Magic Johnson @ CHEC - Columbia Heights Educational Campus

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The Power of Magic (Johnson)

Magic Johnson talks with D.C. Schools Chancellor Michelle Rhee before addressing
students at Bell Multicultural High School. (Gerald Martineau/Post)

I have long questioned the value of motivational speakers who tell young people to stay in school and stay out of jail. Kids often slump in their chairs and use the time to catch up on their sleep.

But then this morning I watched about 850 students--all minorities--at a high school about a mile from the White House sit at rapt attention for more than an hour as Magic Johnson talked about dreams, sex, the importance of education, responsibility and perseverance.

The basketball great and successful entrepreneur did what the best teachers do every day: Connect to students in the hope that they take away the essence of the message.

He did it by telling the kids at Bell Multicultural High School about growing up poor in a large family. They learned that Johnson, now a part-owner of the Los Angeles Lakers, struggled with reading--but took summer school classes to catch up.

He recalled that a school security guard told him when he was young that he would “never amount to anything”--and how much fun it was to go back and tell him he had been drafted by the NBA’s Los Angeles Lakers.
And he told them how he cried when the Lakers first gave him his jersey with #32 on it, because he realized he could give something back to his parents, who had raised 10 children.

These were more than great stories. Johnson used his history to talk to the kids , in a non-judgmental manner, without talking down to them.

The connection between Johnson and his audience became clear during a long question and answer period. First students asked him basic questions such as how tall he is, (6’9”), and whether he could bring current Laker Kobe Bryant to the school (“Since I sign his paychecks, I better be able to,” he said, promising to ask Bryant to visit when the Lakers come to the city.)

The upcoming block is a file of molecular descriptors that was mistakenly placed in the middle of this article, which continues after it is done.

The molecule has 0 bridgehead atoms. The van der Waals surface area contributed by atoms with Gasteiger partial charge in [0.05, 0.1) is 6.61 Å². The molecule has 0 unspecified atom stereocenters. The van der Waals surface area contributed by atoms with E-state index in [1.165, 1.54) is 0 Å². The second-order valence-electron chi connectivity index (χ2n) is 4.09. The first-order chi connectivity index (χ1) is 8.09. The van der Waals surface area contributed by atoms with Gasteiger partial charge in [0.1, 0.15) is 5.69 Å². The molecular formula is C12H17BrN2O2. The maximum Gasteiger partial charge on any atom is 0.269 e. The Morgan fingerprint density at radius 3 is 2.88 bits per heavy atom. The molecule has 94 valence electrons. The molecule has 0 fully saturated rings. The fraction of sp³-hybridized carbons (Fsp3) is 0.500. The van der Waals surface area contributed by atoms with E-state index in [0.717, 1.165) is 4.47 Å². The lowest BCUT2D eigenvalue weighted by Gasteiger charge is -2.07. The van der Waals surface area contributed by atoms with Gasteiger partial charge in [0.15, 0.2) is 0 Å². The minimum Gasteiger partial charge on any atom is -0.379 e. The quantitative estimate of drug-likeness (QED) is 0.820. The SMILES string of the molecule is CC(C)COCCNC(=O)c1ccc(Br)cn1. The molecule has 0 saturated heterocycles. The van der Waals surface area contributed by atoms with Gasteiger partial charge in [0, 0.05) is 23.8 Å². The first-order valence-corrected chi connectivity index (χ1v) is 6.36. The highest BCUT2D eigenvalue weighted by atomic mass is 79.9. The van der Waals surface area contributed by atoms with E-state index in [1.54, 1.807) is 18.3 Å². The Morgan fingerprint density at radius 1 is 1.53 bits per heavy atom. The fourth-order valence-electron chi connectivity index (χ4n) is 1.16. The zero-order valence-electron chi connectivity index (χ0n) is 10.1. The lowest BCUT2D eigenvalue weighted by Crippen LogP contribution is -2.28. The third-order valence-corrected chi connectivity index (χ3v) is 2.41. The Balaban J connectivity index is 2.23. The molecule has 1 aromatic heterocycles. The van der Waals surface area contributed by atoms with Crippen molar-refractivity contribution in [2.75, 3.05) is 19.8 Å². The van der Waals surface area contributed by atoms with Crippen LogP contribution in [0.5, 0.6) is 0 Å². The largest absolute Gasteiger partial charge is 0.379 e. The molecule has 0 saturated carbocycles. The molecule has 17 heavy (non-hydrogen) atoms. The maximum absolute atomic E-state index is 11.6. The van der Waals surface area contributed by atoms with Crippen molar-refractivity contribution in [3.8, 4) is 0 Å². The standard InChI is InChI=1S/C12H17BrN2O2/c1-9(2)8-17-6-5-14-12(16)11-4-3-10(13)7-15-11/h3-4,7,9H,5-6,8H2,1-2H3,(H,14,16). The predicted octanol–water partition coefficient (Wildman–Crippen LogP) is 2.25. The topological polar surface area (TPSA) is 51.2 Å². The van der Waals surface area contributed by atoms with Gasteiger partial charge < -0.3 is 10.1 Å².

But soon the questions became more personal. They asked him for advice on relationships and sex. He told them the potential consequences of having sex--he has lived with HIV for many years--but did so without preaching:  “Ladies, we don’t want babies having babies...There is no young man in here ready to be a father, and I don’t think you are ready to be mothers.”

He talked about the importance of giving back--to parents and the community--and explained why he invests in urban areas, offers scholarships to students and visits schools around the country.
How much impact can one person have in an hour?

Bell Principal Maria Tukeva, who brought Johnson to the school, said the answer is more than you might think.

“Students listen to many adults in their lives, parents and teachers,” she said. “They need to see examples of people who have succeeded in different fields.... And he is so authentic that they really listen. Students can tell when somebody is being honest.”

I asked a number of students afterward what they would carry away and why. All of them said Johnson’s words about staying in school would stick with them.

“He has been through the same struggles as I am going through,” said Guillermo Gasca, a 14-year-old freshman. “That makes a difference.”

By Washington Post editors | September 25, 2009; 1:27 PM ET

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